Types of efficiency problems which can be addressed are:
- fouling and internal leak in heat exchangers
- leaking valves
- drift in sensors
The system is configured for use with steam turbine cycles and has been developed specifically with the multi-stage wet steam turbines typical in NPPs. In addition, its use of generic process components allows the modelling of a variety of other systems such as steam turbines in fossil fuelled plants as well as other auxiliary systems involving heat transfer by a water medium.
Since its first release in 2000 the TEMPO system has been used to model the turbine cycles of several NPPs. Installations include Forsmark 3, Loviisa I & II, Olkiluoto I & II with feasibility studies being carried out for numerous other NPPs.
The TEMPO system is based on the use of physical models as an approximation to the actual plant characteristics. These physical models can either use heat and mass balance constraints or can be extended to include other physical correlations. Models are constructed using the TEMPO Modeller, figure 1.
Figure 1. The TEMPO Modeller.
Examples of typical physical correlations required for turbine systems are those governing turbine efficiencies, turbine constants, heat transfer rates in heat exchangers. The type of model to use depends on the intended use. To support different uses TEMPO offers three different calculation modes.
- Data fitting mode
- Optimisation mode
- Simulation mode
Data Fitting Mode
Selected parameters in the physical model are fitted by data reconciliation so that calculated process states best match a given set of measurement data. In this mode the physical models are as much as possible based only on the principal of conservation of energy and mass. The TEMPO Modeller can be set in an on-line mode to automatically calculate this best fit when new measurement data is received.
The difference between measured data and values calculated by the physical model, measurement residuals, can be used to identify measurement or equipment errors, see figure 2.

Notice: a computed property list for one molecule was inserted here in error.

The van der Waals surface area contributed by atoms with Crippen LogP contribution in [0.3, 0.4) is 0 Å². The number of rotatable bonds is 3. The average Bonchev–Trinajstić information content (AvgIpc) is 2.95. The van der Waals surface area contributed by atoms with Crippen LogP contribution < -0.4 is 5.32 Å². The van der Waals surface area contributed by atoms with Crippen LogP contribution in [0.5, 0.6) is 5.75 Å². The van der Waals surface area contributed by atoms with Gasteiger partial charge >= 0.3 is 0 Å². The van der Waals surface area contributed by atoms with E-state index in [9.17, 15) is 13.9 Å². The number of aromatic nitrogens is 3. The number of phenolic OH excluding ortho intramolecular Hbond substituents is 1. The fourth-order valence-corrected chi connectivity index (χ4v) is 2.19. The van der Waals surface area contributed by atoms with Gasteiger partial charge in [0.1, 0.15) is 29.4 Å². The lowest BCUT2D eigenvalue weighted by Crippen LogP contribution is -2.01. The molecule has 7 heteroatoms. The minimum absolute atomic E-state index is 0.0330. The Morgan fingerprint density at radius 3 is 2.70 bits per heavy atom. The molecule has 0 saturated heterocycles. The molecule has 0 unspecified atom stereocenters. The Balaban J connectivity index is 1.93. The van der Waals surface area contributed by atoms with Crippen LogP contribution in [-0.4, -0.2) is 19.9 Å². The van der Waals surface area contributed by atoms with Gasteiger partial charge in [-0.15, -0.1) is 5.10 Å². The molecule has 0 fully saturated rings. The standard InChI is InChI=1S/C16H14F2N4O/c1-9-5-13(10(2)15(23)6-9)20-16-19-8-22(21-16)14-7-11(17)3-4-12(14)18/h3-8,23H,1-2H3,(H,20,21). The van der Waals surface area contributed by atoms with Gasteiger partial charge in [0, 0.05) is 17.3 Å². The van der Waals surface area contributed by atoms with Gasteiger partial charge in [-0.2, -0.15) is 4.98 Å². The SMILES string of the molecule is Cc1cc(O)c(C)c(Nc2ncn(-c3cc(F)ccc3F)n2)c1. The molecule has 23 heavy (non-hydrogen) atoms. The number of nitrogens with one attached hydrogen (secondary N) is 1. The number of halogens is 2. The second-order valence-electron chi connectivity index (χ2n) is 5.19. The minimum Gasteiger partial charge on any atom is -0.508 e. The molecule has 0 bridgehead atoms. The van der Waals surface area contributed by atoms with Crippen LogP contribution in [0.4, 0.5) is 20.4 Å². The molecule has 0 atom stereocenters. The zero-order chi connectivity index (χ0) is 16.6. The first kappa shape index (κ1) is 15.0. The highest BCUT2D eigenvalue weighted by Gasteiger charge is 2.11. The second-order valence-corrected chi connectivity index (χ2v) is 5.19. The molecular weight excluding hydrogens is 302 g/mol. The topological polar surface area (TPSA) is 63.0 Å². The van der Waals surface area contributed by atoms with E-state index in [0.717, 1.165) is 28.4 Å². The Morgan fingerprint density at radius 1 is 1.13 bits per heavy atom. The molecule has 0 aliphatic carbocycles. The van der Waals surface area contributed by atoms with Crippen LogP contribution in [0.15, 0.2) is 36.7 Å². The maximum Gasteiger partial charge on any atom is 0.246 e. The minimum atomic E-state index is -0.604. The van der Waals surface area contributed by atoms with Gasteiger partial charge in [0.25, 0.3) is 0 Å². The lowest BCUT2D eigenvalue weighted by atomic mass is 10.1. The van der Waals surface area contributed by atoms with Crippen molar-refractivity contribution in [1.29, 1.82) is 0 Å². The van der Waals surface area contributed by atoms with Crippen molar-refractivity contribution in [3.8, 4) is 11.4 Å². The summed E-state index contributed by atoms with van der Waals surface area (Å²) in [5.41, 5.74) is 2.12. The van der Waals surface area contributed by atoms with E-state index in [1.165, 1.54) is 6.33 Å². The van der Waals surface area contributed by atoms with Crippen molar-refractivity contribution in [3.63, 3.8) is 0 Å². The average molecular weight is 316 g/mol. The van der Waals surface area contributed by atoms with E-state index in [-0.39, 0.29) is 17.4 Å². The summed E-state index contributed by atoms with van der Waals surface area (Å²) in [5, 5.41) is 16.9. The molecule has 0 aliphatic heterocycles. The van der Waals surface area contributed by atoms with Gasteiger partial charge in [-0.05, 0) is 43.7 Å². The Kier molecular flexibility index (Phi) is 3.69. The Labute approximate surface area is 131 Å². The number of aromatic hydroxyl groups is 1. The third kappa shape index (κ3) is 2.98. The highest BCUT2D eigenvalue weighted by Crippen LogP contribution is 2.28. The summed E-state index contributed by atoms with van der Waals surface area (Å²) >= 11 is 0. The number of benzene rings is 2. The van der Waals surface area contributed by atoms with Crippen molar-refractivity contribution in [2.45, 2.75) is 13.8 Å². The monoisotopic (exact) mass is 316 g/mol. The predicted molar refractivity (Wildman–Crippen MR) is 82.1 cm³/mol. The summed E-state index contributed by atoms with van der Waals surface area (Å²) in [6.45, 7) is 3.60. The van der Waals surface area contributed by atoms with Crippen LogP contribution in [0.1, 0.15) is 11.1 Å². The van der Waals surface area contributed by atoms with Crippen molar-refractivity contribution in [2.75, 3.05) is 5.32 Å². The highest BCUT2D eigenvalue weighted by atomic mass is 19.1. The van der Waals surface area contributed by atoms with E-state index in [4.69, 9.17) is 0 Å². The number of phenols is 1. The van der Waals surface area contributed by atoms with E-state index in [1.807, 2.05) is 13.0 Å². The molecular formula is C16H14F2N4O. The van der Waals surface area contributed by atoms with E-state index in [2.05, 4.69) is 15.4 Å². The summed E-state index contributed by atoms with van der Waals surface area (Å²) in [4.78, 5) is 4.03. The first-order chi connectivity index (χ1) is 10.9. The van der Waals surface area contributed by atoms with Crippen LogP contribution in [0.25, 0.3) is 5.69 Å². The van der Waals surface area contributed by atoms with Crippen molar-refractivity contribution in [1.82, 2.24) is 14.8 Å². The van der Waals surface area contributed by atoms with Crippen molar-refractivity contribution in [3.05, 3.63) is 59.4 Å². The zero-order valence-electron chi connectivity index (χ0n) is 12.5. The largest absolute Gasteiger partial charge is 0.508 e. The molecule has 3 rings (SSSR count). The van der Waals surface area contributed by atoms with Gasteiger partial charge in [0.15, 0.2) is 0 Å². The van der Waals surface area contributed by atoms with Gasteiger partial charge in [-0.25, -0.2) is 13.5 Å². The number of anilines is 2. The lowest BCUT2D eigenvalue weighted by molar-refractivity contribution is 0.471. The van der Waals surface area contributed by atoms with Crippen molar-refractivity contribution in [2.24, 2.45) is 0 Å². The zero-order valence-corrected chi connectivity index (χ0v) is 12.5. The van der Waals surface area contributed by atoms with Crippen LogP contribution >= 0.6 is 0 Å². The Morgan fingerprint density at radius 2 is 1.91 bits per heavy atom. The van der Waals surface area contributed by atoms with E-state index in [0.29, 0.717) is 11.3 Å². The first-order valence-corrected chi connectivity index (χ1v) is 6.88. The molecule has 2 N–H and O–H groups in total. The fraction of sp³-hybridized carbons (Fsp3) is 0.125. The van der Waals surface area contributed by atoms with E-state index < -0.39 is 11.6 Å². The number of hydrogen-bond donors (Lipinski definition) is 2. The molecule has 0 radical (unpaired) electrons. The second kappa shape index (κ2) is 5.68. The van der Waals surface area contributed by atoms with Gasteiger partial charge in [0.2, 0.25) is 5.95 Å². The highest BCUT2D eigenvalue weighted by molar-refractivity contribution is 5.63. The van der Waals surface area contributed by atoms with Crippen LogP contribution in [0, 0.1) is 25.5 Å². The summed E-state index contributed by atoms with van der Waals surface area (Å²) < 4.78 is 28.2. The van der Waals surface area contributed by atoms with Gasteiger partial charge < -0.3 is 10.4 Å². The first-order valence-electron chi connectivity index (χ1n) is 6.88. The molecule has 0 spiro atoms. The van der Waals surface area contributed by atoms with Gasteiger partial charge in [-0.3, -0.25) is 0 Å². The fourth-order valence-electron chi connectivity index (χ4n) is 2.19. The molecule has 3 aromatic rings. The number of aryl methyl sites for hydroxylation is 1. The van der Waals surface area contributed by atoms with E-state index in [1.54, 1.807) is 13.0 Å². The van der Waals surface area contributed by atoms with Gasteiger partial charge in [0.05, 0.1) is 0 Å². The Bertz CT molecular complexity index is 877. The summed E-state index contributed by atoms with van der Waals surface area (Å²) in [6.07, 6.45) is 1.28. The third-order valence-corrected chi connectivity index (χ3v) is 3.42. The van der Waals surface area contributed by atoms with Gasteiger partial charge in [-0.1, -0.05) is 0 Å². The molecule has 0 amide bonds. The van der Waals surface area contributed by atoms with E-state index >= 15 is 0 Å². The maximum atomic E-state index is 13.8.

Figure 2. Residual plot of data showing faulty measurements.
This requires more detail in the physical model. This detail can be obtained by tuning the physical characteristics to real plant data by using the fitting mode. The optimisation mode can then be used to see which settings of control parameters will give the maximum thermal efficiency.
This requires the highest degree of detail and consistency in the physical model. Physical characteristics need to be fitted for a wide range of plant operational states. The model can then be used to predict possible plant states with either new equipment or environmental conditions.
An important part of the TEMPO system is the analysis of results from the fitting mode calculations. For condition monitoring of turbine cycles the empirical analysis of a series of results can give better information about the plant state than that gained from just a single time point, see figure 3. Output data from the TEMPO Modeller can be stored in a Microsoft Access Database. This allows a variety of software to be used to analyse the data. The TEMPO system also contains its own software for this analysis, figure 4.
Figure 3. Time series of χ2 object function. Deviations from normal behaviour indicates faults.
Figure 4. The TEMPO Analyser.